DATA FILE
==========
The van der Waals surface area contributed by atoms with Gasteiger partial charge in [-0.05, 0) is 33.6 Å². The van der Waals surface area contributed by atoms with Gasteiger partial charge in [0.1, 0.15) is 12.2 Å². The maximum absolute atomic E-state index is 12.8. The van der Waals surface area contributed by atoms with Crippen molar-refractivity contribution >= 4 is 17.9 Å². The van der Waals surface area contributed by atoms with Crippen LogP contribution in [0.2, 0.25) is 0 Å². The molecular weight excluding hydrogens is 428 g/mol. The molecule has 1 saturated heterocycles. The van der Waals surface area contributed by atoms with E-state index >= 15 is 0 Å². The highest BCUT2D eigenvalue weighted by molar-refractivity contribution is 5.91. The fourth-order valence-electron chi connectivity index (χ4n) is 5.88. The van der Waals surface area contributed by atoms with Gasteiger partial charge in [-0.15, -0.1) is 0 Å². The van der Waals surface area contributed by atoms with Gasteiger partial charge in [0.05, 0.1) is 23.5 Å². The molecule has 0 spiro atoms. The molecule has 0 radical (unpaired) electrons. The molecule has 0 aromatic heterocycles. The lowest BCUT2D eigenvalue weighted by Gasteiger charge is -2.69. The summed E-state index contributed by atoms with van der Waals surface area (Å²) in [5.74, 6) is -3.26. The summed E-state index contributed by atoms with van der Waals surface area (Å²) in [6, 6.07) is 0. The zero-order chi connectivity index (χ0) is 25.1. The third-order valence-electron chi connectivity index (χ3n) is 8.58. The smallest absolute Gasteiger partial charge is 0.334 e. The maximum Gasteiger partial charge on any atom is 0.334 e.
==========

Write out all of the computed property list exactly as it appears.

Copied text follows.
The van der Waals surface area contributed by atoms with Gasteiger partial charge in [-0.05, 0) is 33.6 Å². The van der Waals surface area contributed by atoms with Gasteiger partial charge in [0.1, 0.15) is 12.2 Å². The maximum absolute atomic E-state index is 12.8. The van der Waals surface area contributed by atoms with Crippen molar-refractivity contribution >= 4 is 17.9 Å². The van der Waals surface area contributed by atoms with Crippen LogP contribution in [0.2, 0.25) is 0 Å². The molecular weight excluding hydrogens is 428 g/mol. The molecule has 1 saturated heterocycles. The van der Waals surface area contributed by atoms with E-state index >= 15 is 0 Å². The highest BCUT2D eigenvalue weighted by molar-refractivity contribution is 5.91. The fourth-order valence-electron chi connectivity index (χ4n) is 5.88. The van der Waals surface area contributed by atoms with Gasteiger partial charge in [-0.15, -0.1) is 0 Å². The van der Waals surface area contributed by atoms with Gasteiger partial charge in [0.05, 0.1) is 23.5 Å². The molecule has 0 spiro atoms. The molecule has 0 radical (unpaired) electrons. The molecule has 0 aromatic heterocycles. The lowest BCUT2D eigenvalue weighted by Gasteiger charge is -2.69. The summed E-state index contributed by atoms with van der Waals surface area (Å²) in [5.74, 6) is -3.26. The summed E-state index contributed by atoms with van der Waals surface area (Å²) in [6, 6.07) is 0. The zero-order chi connectivity index (χ0) is 25.1. The third-order valence-electron chi connectivity index (χ3n) is 8.58. The smallest absolute Gasteiger partial charge is 0.334 e. The maximum Gasteiger partial charge on any atom is 0.334 e.